Paul wrote to the Corinthians, in 1 Corinthians 11. He says, “When you come together into one place” – and by saying that, he assumed that they would, didn’t he? – in 1 Corinthians 14:23, he said again, “When you all come together in one place, if everybody speaks in tongues, they’ll think you’re mad.” And what he was – what I want to pull out is just the phrase, “When you come together in one place.” The early Church always came together in one place, just like we do on Sunday morning. We go from here, not to dismiss ourselves from other Christians, but to other fellowships. Right? Through the week. We meet in homes; we share together in Bible studies; we share together in prayer time. We have all of that, but then we come together for common instruction and common sharing and worship. This is part of the Church.
Now, you know, in the – in the New Testament time, and this is another thing we had to talk about on this little discussion on the radio, there were some people, they go on and on and say, “Well, many of the early Jews kept the Sabbath; many of the early Jews kept the feasts. They continued to do it even after they were saved.”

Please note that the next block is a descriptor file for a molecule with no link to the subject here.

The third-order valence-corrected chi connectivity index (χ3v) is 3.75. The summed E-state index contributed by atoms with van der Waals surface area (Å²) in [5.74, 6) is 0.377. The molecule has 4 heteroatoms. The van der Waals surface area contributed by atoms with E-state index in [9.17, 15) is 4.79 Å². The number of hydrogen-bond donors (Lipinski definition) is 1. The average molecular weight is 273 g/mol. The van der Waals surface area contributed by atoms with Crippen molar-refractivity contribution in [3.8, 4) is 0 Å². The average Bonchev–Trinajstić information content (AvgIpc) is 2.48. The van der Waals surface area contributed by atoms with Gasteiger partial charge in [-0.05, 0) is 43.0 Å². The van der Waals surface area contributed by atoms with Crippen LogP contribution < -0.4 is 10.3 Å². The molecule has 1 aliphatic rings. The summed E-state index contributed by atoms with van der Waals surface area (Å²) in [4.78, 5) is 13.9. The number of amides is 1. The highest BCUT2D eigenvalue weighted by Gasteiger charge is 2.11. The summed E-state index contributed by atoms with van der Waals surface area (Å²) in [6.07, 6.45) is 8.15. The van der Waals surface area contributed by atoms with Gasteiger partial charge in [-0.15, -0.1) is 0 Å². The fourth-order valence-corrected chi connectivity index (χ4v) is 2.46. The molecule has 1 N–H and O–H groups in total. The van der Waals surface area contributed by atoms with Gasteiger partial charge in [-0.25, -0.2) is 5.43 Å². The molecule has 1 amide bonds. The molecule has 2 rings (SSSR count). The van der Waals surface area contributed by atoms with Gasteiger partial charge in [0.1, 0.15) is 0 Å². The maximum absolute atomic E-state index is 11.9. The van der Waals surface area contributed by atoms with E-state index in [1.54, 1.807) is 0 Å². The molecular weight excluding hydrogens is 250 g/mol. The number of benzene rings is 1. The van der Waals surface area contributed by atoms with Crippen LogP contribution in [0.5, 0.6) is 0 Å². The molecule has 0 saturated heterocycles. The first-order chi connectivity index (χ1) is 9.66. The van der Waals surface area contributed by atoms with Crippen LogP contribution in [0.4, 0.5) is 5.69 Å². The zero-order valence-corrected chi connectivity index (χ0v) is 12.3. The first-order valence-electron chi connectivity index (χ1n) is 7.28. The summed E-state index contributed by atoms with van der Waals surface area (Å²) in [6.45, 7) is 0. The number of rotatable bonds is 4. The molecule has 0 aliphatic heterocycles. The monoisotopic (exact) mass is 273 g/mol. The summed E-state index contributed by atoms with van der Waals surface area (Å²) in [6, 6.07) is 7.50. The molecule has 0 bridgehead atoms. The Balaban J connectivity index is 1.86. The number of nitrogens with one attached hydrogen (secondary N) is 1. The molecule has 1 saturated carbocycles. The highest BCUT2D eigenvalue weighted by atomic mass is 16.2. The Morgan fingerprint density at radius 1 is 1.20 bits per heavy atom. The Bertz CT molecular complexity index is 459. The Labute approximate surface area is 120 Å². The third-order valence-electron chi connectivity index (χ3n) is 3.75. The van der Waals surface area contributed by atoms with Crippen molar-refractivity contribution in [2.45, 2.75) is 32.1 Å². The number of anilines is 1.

That is correct. They did do that. But, you know, I’ve told you before, Judaism died hard, didn’t it? Even Paul took a vow, a Jewish vow, after he was a Christian preacher. But, you see, this is what Paul answers in Romans 14. And this is, I think, a very, very conclusive passage. In Romans 14, you’ve got a church in Rome, some Jews, some Gentiles. Okay? And the Jews are still hung onto the Sabbath. They had reasons.
Do you realize that the only day that Jews had off, the only working day that a Jew had off – if you worked for a Jewish employer, the only day you had off was the Sabbath. Right? So, you had to make do. Pagans had no day off. So, sometimes it was easy for the Jew to be accommodated. He would work then maybe for a Jewish employer. He would have the Sabbath day off. And so, in good conscience, he would go to the synagogue, or in good conscience, he would worship Christ on the Sabbath day. With him, it was an honest thing. It was a conscience thing. And he felt the Sabbath was a sacred thing.